Māori teachers often undertake additional formal and informal responsibilities beyond their immediate teaching work. This includes the support of Māori students and assistance with the cultural life of the school. Ako Panuku is a programme funded by the Ministry of Education (the Ministry) for Māori secondary/kura teachers, and implemented by Haemata Ltd. It "supports and builds on the expertise and professionalism of Māori teachers, acknowledging and valuing their contributions to improving outcomes for students." Translated, Ako Panuku means ‘to learn and teach to the very best of one’s abilities’.
In 2011, the Ministry asked the Education Review Office (ERO) to carry out an evaluation of the current design and implementation of the Ako Panuku programme, outcomes and impacts for Māori teachers and schools, and the strengths and weaknesses of this provision. During August and September 2011 ERO conducted a national online survey for all teachers involved in Ako Panuku. Fifty-three percent of survey respondents said Ako Panuku was highly effective for them. A further 31 percent considered it to be effective. The main findings from the survey included:
- 84 percent of teachers surveyed believed that participation in Ako Panuku had helped them positively influence Māri student achievement
- 82 percent of leadership teams were either very supportive or supportive of their participation in Ako Panuku. School leadership teams were not supportive in only three percent of schools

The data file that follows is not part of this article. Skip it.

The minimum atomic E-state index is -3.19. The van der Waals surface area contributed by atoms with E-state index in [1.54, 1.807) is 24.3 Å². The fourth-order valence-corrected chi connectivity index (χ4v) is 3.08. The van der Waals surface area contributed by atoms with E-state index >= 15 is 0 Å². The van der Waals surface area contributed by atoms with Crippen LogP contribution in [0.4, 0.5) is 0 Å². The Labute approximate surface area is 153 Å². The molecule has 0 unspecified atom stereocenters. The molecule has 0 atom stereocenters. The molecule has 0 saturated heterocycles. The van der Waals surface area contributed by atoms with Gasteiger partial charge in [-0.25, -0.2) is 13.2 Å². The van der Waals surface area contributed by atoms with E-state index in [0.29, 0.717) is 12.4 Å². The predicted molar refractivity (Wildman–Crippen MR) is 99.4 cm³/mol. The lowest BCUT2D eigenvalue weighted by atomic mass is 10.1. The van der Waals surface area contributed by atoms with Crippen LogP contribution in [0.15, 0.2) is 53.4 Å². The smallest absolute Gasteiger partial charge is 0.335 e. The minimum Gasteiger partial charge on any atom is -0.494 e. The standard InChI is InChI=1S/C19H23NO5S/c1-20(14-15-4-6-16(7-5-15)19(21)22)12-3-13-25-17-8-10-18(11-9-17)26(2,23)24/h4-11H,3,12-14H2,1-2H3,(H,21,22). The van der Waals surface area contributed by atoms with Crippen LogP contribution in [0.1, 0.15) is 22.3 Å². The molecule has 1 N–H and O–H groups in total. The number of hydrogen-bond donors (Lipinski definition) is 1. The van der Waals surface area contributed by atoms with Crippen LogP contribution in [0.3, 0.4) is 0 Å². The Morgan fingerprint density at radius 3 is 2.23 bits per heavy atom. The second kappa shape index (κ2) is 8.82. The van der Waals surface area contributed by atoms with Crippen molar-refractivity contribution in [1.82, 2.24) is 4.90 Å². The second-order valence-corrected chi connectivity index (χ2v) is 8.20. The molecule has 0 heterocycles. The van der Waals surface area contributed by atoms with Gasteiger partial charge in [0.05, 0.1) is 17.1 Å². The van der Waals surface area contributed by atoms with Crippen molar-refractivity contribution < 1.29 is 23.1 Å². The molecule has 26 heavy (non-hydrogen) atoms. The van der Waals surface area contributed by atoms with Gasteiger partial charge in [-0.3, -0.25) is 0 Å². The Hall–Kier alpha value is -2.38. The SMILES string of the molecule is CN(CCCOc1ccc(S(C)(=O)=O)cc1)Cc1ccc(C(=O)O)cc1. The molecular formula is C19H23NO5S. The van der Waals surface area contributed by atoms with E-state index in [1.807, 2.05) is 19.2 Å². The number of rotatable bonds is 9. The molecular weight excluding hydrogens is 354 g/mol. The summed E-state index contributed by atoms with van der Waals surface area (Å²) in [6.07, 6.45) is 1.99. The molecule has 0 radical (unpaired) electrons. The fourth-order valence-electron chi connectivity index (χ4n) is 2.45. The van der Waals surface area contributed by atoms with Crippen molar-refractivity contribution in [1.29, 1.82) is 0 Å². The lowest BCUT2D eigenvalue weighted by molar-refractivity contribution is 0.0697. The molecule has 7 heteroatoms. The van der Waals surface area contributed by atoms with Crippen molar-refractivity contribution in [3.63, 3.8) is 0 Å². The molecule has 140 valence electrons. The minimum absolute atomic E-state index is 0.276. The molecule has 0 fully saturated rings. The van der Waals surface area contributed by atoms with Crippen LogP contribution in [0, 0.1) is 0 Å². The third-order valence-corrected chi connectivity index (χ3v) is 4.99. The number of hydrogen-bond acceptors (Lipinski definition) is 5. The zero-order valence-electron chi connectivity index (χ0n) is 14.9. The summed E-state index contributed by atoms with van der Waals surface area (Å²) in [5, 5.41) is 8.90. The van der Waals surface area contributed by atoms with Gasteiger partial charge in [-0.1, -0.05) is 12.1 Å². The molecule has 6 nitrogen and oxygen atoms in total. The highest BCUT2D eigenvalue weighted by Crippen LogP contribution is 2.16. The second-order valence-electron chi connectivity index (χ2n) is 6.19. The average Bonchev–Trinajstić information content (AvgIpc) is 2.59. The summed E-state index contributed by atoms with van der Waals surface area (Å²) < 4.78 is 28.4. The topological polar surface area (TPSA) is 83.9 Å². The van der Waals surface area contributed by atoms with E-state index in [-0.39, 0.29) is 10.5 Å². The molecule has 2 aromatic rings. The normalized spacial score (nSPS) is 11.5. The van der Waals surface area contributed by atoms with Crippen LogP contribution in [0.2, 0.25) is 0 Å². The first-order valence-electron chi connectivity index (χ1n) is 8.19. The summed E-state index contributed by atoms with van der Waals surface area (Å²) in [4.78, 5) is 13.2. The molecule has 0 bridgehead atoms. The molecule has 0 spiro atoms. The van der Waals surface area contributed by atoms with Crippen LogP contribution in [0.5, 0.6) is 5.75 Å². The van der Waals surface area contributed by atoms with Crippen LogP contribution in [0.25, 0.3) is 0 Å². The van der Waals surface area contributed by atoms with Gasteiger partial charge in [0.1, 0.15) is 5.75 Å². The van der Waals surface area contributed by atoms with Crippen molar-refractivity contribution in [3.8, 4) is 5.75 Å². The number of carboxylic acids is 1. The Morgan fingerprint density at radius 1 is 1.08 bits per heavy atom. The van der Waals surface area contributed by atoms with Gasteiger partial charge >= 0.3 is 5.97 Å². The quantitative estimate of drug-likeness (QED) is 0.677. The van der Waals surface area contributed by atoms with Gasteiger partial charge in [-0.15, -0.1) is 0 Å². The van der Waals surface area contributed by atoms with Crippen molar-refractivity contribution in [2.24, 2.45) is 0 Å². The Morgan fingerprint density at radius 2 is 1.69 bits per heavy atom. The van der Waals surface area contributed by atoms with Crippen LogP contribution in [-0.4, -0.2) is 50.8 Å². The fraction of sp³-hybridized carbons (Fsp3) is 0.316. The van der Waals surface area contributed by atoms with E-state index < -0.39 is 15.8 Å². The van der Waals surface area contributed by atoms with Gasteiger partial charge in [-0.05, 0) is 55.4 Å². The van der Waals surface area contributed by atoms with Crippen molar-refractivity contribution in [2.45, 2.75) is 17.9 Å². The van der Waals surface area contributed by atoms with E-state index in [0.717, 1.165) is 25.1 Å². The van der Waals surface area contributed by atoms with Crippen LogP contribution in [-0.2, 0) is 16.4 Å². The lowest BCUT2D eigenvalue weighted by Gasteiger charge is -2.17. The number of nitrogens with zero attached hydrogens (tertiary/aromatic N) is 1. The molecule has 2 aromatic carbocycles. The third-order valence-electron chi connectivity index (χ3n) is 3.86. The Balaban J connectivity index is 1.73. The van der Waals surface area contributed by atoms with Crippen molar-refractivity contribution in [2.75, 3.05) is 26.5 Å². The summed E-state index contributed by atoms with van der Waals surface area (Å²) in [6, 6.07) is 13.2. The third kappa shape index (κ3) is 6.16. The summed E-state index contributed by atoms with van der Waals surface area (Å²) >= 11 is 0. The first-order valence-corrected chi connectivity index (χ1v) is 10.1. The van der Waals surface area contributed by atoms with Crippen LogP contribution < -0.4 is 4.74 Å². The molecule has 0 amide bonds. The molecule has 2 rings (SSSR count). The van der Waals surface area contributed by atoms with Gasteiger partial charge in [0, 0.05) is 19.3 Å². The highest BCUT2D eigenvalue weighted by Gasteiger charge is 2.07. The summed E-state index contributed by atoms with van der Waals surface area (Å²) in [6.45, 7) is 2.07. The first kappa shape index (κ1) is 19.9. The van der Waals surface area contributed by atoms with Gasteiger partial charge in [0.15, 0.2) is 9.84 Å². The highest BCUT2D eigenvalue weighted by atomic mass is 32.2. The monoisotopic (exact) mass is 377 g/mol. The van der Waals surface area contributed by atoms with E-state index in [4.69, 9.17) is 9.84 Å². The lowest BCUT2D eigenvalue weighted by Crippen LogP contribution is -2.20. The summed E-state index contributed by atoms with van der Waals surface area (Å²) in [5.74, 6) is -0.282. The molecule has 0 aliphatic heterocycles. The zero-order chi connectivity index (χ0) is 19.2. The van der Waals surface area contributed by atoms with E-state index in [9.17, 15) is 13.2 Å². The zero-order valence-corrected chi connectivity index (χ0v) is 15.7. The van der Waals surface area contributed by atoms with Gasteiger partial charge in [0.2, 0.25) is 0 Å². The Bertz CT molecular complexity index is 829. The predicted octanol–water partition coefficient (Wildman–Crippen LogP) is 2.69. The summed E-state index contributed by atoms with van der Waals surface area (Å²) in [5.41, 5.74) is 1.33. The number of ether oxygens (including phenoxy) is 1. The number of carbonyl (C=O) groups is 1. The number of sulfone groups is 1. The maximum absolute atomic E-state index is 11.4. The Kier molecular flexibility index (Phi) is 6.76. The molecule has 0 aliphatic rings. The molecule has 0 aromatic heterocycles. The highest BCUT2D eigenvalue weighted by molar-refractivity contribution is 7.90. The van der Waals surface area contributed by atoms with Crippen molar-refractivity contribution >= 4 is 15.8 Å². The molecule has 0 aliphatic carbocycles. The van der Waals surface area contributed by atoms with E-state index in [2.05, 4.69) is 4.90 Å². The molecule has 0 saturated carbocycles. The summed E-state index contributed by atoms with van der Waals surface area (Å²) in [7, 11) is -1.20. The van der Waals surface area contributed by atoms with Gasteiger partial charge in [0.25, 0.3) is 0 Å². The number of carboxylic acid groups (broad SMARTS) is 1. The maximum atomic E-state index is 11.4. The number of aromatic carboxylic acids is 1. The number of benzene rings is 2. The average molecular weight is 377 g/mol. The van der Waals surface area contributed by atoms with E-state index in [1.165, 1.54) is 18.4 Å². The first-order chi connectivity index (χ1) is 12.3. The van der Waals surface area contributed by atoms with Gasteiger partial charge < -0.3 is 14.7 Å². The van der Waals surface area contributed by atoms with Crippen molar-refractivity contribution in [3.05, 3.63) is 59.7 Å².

- 67 percent of those surveyed said that Ako Panuku had helped lower their workload related stress by assisting with planning and prioritising strategies.
In February 2012, as part of this investigation, ERO visited 11 mainstream schools and two kura Māori. ERO spoke to teachers who were Māori and to school leaders, and observed classes taught by teachers who had participated in Ako Panuku. Māori teachers were very positive about their participation in Ako Panuku.
Teachers at the schools/kura ERO visited valued the opportunity to learn in a Māori environment and spoke positively of the quality of facilitators’ pedagogy across all courses. They said that participation in Ako Panuku had strengthened their sense of identity as Māori teachers. It had increased their understanding of the special contribution they could make to raising Māori student achievement and raised their confidence as teachers.
Many teachers identified an increased and improved range of teaching strategies, tools and practices through their participation. While there was some variation in the quality of teaching practice, ERO observed most of the teachers used teaching and learning strategies that were culturally responsive to Māri students and reflected pedagogy currently recognised as effective for all students.
Teachers surveyed and spoken to by ERO were enthusiastic about the useful teaching and learning resources provided by Ako Panuku and their accessibility via the website. ERO observed teachers using these resources in classrooms. Provisionally registered teachers (PRTs) felt very well supported by the PRT programme provided by Ako Panuku.